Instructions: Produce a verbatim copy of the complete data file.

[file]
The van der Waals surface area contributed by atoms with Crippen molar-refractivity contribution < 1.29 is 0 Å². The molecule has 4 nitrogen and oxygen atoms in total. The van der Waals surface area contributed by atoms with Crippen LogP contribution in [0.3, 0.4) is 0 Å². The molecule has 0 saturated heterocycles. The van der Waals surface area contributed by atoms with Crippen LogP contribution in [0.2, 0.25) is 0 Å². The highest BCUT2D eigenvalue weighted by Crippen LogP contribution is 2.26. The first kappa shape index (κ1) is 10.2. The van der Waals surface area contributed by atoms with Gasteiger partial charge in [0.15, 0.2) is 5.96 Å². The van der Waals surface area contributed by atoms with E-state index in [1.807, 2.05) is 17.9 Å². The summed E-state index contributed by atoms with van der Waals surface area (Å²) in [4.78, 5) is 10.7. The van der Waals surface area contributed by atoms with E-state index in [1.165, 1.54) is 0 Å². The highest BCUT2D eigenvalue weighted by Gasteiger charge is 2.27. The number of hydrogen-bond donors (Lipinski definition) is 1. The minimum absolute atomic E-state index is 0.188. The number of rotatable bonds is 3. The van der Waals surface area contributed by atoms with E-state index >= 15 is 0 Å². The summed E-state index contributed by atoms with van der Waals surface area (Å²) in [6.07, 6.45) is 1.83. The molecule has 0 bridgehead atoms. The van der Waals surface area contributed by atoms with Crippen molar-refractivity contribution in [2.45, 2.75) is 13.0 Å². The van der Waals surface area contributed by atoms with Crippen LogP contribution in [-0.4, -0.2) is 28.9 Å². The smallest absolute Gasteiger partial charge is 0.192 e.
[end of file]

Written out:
The van der Waals surface area contributed by atoms with Crippen molar-refractivity contribution < 1.29 is 0 Å². The molecule has 4 nitrogen and oxygen atoms in total. The van der Waals surface area contributed by atoms with Crippen LogP contribution in [0.3, 0.4) is 0 Å². The molecule has 0 saturated heterocycles. The van der Waals surface area contributed by atoms with Crippen LogP contribution in [0.2, 0.25) is 0 Å². The highest BCUT2D eigenvalue weighted by Crippen LogP contribution is 2.26. The first kappa shape index (κ1) is 10.2. The van der Waals surface area contributed by atoms with Gasteiger partial charge in [0.15, 0.2) is 5.96 Å². The van der Waals surface area contributed by atoms with E-state index in [1.807, 2.05) is 17.9 Å². The summed E-state index contributed by atoms with van der Waals surface area (Å²) in [4.78, 5) is 10.7. The van der Waals surface area contributed by atoms with E-state index in [1.165, 1.54) is 0 Å². The highest BCUT2D eigenvalue weighted by Gasteiger charge is 2.27. The number of hydrogen-bond donors (Lipinski definition) is 1. The minimum absolute atomic E-state index is 0.188. The number of rotatable bonds is 3. The van der Waals surface area contributed by atoms with E-state index >= 15 is 0 Å². The summed E-state index contributed by atoms with van der Waals surface area (Å²) in [6.07, 6.45) is 1.83. The molecule has 0 bridgehead atoms. The van der Waals surface area contributed by atoms with Crippen molar-refractivity contribution in [2.45, 2.75) is 13.0 Å². The van der Waals surface area contributed by atoms with Crippen LogP contribution in [-0.4, -0.2) is 28.9 Å². The smallest absolute Gasteiger partial charge is 0.192 e.